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TV & Radio

Serious times propel Radio 4 to largest audiences for a decade

Amid economic gloom, war and postal strikes, Britain's most serious radio network is experiencing its largest audiences in more than a decade.

Official radio industry figures released yesterday showed improved ratings for all of BBC Radio 4's prime shows, from the Today programme to Woman's Hour and The Archers. The Rajar figures revealed that the Radio 4 audience for July to September was 10.22 million, which is an increase of 8.1 per cent on the corresponding quarter from last year, before the recession took hold.

Today, which has undergone an overhaul with the introduction of new presenters Evan Davis and Justin Webb, remains the network's strongest performing programme with an audience of 6.6 million, which is an increase of 494,000 on the same period last year. In spite of competition from Radio 2's Terry Wogan, who is to retire at the end of this year, and Radio 1's Chris Moyles, who saw his ratings fall by 700,000 listeners from the previous quarter, Today captured 16.8 per cent of the total audience, its highest ever share.

The news that The Archers had recorded an audience of 4.86m, up by 340,000 on the same time last year, coincided with the announcement of the death of Norman Painting, the voice of Phil Archer. Elsewhere in the Radio 4 schedule, the Woman's Hour audience passed 3 million for the first time and the consumer affairs programme You and Yours achieved a record figure of 3.3 million.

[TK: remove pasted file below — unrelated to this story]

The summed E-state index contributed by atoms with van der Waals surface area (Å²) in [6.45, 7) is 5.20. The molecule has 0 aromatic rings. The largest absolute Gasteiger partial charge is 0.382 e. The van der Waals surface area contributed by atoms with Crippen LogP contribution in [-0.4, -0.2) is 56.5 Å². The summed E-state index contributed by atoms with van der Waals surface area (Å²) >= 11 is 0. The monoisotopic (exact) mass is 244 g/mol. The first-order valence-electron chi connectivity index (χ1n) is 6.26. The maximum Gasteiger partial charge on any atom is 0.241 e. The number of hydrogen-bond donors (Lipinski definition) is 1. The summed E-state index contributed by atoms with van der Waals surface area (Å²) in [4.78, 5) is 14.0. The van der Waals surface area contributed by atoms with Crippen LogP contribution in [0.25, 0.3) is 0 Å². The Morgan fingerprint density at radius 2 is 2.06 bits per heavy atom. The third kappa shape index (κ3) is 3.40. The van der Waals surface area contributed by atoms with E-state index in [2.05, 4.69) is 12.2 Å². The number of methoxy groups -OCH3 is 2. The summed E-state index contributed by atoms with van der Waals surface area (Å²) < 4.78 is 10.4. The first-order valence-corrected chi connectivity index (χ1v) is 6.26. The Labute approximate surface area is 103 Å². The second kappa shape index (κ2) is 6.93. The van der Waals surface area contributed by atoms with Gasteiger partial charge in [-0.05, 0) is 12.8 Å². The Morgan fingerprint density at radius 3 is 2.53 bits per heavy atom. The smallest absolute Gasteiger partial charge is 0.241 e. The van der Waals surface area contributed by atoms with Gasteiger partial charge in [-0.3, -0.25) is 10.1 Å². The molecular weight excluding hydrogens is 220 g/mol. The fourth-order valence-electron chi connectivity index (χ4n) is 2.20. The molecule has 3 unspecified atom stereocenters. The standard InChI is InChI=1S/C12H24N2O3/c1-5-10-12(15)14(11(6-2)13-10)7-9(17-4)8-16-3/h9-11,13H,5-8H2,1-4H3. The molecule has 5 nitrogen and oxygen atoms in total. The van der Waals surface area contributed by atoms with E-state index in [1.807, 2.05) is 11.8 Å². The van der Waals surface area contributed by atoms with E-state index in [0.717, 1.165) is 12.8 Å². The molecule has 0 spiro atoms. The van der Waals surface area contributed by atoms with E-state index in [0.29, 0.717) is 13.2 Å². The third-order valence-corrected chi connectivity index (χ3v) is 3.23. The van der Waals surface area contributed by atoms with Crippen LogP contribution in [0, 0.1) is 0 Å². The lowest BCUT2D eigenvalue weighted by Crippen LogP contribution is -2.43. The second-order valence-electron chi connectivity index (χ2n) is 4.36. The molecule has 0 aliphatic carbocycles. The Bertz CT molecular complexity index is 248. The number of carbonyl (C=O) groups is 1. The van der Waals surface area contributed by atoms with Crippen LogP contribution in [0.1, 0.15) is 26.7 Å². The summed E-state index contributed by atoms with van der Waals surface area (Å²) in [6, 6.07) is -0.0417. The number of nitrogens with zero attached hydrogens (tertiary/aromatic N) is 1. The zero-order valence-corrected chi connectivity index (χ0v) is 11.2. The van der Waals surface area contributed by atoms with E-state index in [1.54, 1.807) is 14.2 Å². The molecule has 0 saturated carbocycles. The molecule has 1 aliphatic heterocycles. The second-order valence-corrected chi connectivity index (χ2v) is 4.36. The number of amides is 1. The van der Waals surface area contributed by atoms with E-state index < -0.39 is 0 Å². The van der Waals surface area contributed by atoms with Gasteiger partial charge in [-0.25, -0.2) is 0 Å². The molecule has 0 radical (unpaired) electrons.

The network's controller Mark Damazer attributed the increased audience to both the hunger for serious news and a change in tone on the station.

He praised You and Yours for bringing context to the reporting of the recession and said the presence of former BBC Economics Editor Evan Davis on Today had brought expertise and a change of voice. "He has added a whole angle of vision around economics," he said. "Look at Evan's tone of voice, he has a classic authority, trustworthiness and integrity, but obviously he's slightly different."

Mr Damazer said he hoped the station had "a tone that is more friendly and less forbidding than sometimes, at our weakest, we were", and that it had been able to "put into the schedule splashes of colour that suggest we are capable of doing things people may have thought we were wary of". But he added that "I would rather more 45-year-olds were listening than is currently the case."

*The BBC will cut 100 senior posts and reduce by 25 per cent the total amount it spends on more than 634 managers and nine members of the executive board, including director general Mark Thompson. The savings in pay will be made over the next three and-a-half years, said the BBC Trust.